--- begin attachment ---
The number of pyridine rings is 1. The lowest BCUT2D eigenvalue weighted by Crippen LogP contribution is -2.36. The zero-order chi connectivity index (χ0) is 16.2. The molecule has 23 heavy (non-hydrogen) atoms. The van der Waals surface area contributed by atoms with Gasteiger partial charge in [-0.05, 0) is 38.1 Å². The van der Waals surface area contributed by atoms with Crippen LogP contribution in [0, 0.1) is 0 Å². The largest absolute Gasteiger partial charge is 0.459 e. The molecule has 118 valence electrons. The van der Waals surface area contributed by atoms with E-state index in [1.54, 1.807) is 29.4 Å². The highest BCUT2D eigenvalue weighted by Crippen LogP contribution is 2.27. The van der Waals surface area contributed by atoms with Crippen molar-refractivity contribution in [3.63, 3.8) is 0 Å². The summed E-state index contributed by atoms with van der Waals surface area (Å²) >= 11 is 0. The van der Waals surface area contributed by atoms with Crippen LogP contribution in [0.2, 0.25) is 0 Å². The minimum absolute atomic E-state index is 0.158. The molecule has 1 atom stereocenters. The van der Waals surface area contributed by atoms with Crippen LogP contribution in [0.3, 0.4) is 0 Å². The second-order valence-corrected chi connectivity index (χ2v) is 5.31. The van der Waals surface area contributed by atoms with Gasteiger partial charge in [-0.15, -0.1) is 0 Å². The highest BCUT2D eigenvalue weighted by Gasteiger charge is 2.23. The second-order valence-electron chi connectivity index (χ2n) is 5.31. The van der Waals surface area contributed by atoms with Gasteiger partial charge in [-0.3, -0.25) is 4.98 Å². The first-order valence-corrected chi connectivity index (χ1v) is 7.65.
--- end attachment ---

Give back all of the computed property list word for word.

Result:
The number of pyridine rings is 1. The lowest BCUT2D eigenvalue weighted by Crippen LogP contribution is -2.36. The zero-order chi connectivity index (χ0) is 16.2. The molecule has 23 heavy (non-hydrogen) atoms. The van der Waals surface area contributed by atoms with Gasteiger partial charge in [-0.05, 0) is 38.1 Å². The van der Waals surface area contributed by atoms with Crippen LogP contribution in [0, 0.1) is 0 Å². The largest absolute Gasteiger partial charge is 0.459 e. The molecule has 118 valence electrons. The van der Waals surface area contributed by atoms with E-state index in [1.54, 1.807) is 29.4 Å². The highest BCUT2D eigenvalue weighted by Crippen LogP contribution is 2.27. The van der Waals surface area contributed by atoms with Crippen molar-refractivity contribution in [3.63, 3.8) is 0 Å². The summed E-state index contributed by atoms with van der Waals surface area (Å²) >= 11 is 0. The van der Waals surface area contributed by atoms with Crippen LogP contribution in [0.2, 0.25) is 0 Å². The minimum absolute atomic E-state index is 0.158. The molecule has 1 atom stereocenters. The van der Waals surface area contributed by atoms with Crippen LogP contribution in [0.3, 0.4) is 0 Å². The second-order valence-corrected chi connectivity index (χ2v) is 5.31. The van der Waals surface area contributed by atoms with Gasteiger partial charge in [-0.15, -0.1) is 0 Å². The highest BCUT2D eigenvalue weighted by Gasteiger charge is 2.23. The second-order valence-electron chi connectivity index (χ2n) is 5.31. The van der Waals surface area contributed by atoms with Gasteiger partial charge in [-0.3, -0.25) is 4.98 Å². The first-order valence-corrected chi connectivity index (χ1v) is 7.65.